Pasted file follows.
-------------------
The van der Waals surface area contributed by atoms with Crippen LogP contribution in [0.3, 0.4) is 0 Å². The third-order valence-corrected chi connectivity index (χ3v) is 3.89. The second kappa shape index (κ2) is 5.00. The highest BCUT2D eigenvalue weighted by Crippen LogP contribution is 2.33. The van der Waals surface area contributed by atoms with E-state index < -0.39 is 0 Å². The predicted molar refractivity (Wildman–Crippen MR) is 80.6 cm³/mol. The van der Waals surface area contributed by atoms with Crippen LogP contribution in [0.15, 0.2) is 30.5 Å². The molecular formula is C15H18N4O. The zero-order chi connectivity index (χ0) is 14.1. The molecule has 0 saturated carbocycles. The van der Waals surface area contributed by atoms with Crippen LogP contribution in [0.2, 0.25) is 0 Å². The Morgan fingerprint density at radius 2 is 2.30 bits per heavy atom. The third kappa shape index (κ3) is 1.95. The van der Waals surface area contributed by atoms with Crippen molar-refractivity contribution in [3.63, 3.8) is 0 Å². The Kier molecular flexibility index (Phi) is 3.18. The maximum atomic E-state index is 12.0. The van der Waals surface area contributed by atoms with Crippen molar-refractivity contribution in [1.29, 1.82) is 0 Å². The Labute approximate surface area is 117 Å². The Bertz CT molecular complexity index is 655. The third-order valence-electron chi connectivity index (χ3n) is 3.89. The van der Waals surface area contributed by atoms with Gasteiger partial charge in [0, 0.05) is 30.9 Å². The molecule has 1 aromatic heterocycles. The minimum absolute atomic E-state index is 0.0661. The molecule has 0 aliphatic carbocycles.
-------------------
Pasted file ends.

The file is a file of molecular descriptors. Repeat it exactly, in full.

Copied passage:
The van der Waals surface area contributed by atoms with Crippen LogP contribution in [0.3, 0.4) is 0 Å². The third-order valence-corrected chi connectivity index (χ3v) is 3.89. The second kappa shape index (κ2) is 5.00. The highest BCUT2D eigenvalue weighted by Crippen LogP contribution is 2.33. The van der Waals surface area contributed by atoms with E-state index < -0.39 is 0 Å². The predicted molar refractivity (Wildman–Crippen MR) is 80.6 cm³/mol. The van der Waals surface area contributed by atoms with Crippen LogP contribution in [0.15, 0.2) is 30.5 Å². The molecular formula is C15H18N4O. The zero-order chi connectivity index (χ0) is 14.1. The molecule has 0 saturated carbocycles. The van der Waals surface area contributed by atoms with Crippen LogP contribution in [0.2, 0.25) is 0 Å². The Morgan fingerprint density at radius 2 is 2.30 bits per heavy atom. The third kappa shape index (κ3) is 1.95. The van der Waals surface area contributed by atoms with Crippen molar-refractivity contribution in [3.63, 3.8) is 0 Å². The Kier molecular flexibility index (Phi) is 3.18. The maximum atomic E-state index is 12.0. The van der Waals surface area contributed by atoms with Crippen molar-refractivity contribution in [1.29, 1.82) is 0 Å². The Labute approximate surface area is 117 Å². The Bertz CT molecular complexity index is 655. The third-order valence-electron chi connectivity index (χ3n) is 3.89. The van der Waals surface area contributed by atoms with Gasteiger partial charge in [0, 0.05) is 30.9 Å². The molecule has 1 aromatic heterocycles. The minimum absolute atomic E-state index is 0.0661. The molecule has 0 aliphatic carbocycles.